Authors: Samantha McIntosh, Stephen Smith, Guy Baker
Event: 2022 TheMHS Conference
Subject: new zealand, suicide prevention, peer support
Type of resource: Conference Presentations and Papers
Abstract: LEAD PRESENTATION: Unity; A True Collaboration Supporting The Whole Of Community After Suicide
Samantha McIntosh, Stephen Smith
Wellways has partnered with Thirrili to ensure that the First Nations communities are supported in a culturally safe way, following a suicide death. At the core of the partnership is a willingness to work transparently, keeping cultural traditions and approaches at the centre of all supports, community engagement and capacity restoration. We are united in a no wrong door approach to supporting individuals and communities after being impacted by suicide.
Key components of the partnership includes; the development of culturally considered postvention protocols, keeping at the centre, Elder engagement, roles of Aboriginal Medical Services and Social Emotional Wellbeing Programs. This partnership highlights how, through shared resources and approaches, First Nations People have access to appropriate supports when they need it the most.
This presentation will highlight specific examples of collaborative practice between a mainstream mental health service and specialist organisations such as Thirrili, tapping into expertise to support positive outcomes for the families, friends and workplaces bereaved by suicide. In a time where organisations are often competing for funding and key performance indicators, this partnership highlights a desire to keep First Nations people at the centre, by not competing for work, rather, genuinely keeping families and the bereaved at the centre of support.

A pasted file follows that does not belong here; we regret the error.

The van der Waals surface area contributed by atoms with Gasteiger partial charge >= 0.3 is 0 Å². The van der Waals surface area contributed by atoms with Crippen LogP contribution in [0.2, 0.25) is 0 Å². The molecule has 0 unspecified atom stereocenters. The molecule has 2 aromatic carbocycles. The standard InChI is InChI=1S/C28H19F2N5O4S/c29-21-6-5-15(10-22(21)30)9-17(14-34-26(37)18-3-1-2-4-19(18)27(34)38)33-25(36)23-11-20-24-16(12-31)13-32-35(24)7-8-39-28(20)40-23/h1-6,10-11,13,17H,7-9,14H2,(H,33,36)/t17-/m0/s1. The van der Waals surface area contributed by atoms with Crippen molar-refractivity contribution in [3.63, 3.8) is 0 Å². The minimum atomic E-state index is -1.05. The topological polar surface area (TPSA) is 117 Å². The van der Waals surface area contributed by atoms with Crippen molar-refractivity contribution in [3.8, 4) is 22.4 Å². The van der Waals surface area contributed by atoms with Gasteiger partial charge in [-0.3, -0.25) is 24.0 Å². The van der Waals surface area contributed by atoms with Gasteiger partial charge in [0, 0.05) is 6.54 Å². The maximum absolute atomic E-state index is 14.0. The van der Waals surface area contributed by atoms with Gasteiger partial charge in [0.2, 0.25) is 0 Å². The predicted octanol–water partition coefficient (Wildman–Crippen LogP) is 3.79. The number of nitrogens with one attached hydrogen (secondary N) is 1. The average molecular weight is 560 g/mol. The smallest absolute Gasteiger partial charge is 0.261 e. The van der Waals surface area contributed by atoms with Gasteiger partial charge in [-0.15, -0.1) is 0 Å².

PANEL PRESENTATION: Peer support - promoting Mātauranga Māori and enabling a rights-based mental health system
In 2018 people across Aotearoa shared their personal stories during the Government Inquiry into mental health and addiction. The inquiry report, He Ara Oranga, reflected calls to increase the range of services and supports, including peer support and leadership:
“We were told that a markedly different workforce is needed, with more peer-support workers, community-based workers, and Māori and Pacific support services… People wanted peer support to be acknowledged as a basic component of services and to receive better funding”
As Aotearoa undertakes significant system transformation, there are new opportunities to embed peer roles and leadership across the system. In this presentation we will share what we have learnt from organisations, peer workers, and tāngata whaiora and whānau (people and families with personal lived experience) including:
o How peer support and lived experience leadership can promote Mātauranga Māori and a te Tiriti o Waitangi partnership to help improve outcomes
o How peer support and peer advocacy can enable a rights-based mental health system
o What is needed to remove barriers so the peer workforce can play a key role in the mental health and addictions system as it changes to meet the vision of He Ara Oranga